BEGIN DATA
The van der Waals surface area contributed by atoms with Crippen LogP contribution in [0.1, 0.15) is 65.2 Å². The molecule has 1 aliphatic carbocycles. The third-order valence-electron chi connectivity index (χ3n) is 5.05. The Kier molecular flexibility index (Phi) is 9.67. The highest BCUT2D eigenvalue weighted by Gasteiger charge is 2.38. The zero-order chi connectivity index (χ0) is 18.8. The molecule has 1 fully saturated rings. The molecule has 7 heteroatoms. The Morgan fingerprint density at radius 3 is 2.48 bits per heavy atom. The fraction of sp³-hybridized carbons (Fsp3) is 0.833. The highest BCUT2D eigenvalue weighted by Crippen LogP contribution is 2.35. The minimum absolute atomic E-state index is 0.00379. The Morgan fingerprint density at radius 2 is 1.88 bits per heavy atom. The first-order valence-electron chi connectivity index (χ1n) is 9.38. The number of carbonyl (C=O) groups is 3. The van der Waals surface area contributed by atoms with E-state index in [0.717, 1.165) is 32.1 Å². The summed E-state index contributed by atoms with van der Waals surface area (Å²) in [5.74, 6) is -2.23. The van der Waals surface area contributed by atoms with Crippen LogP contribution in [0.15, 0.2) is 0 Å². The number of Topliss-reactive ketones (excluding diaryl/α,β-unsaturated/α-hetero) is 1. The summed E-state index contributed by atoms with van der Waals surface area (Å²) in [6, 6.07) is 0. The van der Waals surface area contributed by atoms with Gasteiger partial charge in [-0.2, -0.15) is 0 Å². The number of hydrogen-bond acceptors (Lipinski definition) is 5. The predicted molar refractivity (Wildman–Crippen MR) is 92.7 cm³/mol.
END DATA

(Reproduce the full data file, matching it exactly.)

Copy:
The van der Waals surface area contributed by atoms with Crippen LogP contribution in [0.1, 0.15) is 65.2 Å². The molecule has 1 aliphatic carbocycles. The third-order valence-electron chi connectivity index (χ3n) is 5.05. The Kier molecular flexibility index (Phi) is 9.67. The highest BCUT2D eigenvalue weighted by Gasteiger charge is 2.38. The zero-order chi connectivity index (χ0) is 18.8. The molecule has 1 fully saturated rings. The molecule has 7 heteroatoms. The Morgan fingerprint density at radius 3 is 2.48 bits per heavy atom. The fraction of sp³-hybridized carbons (Fsp3) is 0.833. The highest BCUT2D eigenvalue weighted by Crippen LogP contribution is 2.35. The minimum absolute atomic E-state index is 0.00379. The Morgan fingerprint density at radius 2 is 1.88 bits per heavy atom. The first-order valence-electron chi connectivity index (χ1n) is 9.38. The number of carbonyl (C=O) groups is 3. The van der Waals surface area contributed by atoms with E-state index in [0.717, 1.165) is 32.1 Å². The summed E-state index contributed by atoms with van der Waals surface area (Å²) in [5.74, 6) is -2.23. The van der Waals surface area contributed by atoms with Crippen LogP contribution in [0.15, 0.2) is 0 Å². The number of Topliss-reactive ketones (excluding diaryl/α,β-unsaturated/α-hetero) is 1. The summed E-state index contributed by atoms with van der Waals surface area (Å²) in [6, 6.07) is 0. The van der Waals surface area contributed by atoms with Gasteiger partial charge in [-0.2, -0.15) is 0 Å². The number of hydrogen-bond acceptors (Lipinski definition) is 5. The predicted molar refractivity (Wildman–Crippen MR) is 92.7 cm³/mol.